Status of hospital unclear

Published 4:13 pm Tuesday, December 11, 2018

By Jeremy Weldon

The fate of the Panola Medical Center remains unclear this week, but the picture should begin to clear next week when the deadline for bids for the hospital is passed, and proposals are received by the bankruptcy court handling the matter for Curae Health in Nashville.

The Panola County Board of Supervisors and the Batesville Mayor and Board of Aldermen discussed the bankruptcy this week, but both of those boards are essentially waiting for news the same as the hospital employees.

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What was learned this week is that the West Campus, the most profitable part of the Panola Medical Center, was apparently used as collateral for part of the purchase of the Clarksdale hospital, seriously hindering efforts by the court to get competitive bids for the local facility.

Dr. Michael Havens talked with both the supervisors and aldermen this week, saying he is not personally interested having ownership of the hospital again, but wants the employees to keep their jobs and the county’s residents to have a local health care option.

Havens said he had offered $3 million for the hospital earlier this year before the bankruptcy was officially filed, but Curae rejected the offer. SInce then, the best offer the court has been able to get is a reported $2.5 million from an investment group that includes an Oxford attorney, a DeSoto County physician, and another doctor located in a northern state.

It is not known if those investors are aware of the $5 million loan made on the West Campus of the Batesville hospital to finance the Clarksdale deal, and whether that debt will change their bid. The bankruptcy court is charged with deciphering what amount of the total debt belongs to which facility.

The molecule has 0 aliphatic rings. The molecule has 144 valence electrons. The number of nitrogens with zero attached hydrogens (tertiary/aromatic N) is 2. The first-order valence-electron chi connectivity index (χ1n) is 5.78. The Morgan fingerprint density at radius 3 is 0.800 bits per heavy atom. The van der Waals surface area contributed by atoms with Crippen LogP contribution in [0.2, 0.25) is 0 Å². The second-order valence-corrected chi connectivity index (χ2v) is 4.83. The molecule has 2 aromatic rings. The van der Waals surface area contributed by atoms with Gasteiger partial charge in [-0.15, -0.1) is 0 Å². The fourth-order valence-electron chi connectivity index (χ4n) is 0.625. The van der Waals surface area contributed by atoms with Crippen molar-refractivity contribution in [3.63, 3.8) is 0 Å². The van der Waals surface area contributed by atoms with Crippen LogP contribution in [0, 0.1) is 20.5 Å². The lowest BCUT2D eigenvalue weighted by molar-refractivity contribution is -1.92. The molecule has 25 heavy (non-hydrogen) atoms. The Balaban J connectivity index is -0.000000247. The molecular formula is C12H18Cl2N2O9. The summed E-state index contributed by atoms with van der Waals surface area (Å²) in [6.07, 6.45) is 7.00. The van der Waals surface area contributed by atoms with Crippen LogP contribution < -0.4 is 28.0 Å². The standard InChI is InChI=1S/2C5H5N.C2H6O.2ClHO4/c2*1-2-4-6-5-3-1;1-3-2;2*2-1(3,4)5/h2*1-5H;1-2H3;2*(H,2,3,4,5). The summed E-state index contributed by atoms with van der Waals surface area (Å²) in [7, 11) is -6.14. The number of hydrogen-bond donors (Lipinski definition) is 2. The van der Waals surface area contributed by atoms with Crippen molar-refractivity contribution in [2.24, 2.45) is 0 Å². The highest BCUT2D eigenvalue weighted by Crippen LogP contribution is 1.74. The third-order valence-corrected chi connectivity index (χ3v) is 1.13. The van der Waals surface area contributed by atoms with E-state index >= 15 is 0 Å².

The group that operates the Tupelo hospital has reportedly reached an agreement to buy the Amory hospital if the court will remove the major part of the debt currently being serviced by that facility.

In Clarksdale, the Coahoma County Board of Supervisors is using a $30 million reserve fund created years ago for such situations, to keep that hospital afloat, but all indications are that money will not last long. There are currently no reported investors interested in taking over that hospital, which is said to be losing $75,000 each week.

Panola Medical Center operates efficiently, Havens said, and has profits of about $30,000 a week, unless the debt on the West Campus is factored into the equation. With that $5 million loan considered, the hospital is much less attractive to potential buyers.

City and county officials are scheduled to meet again next week to further discuss the future of the hospital.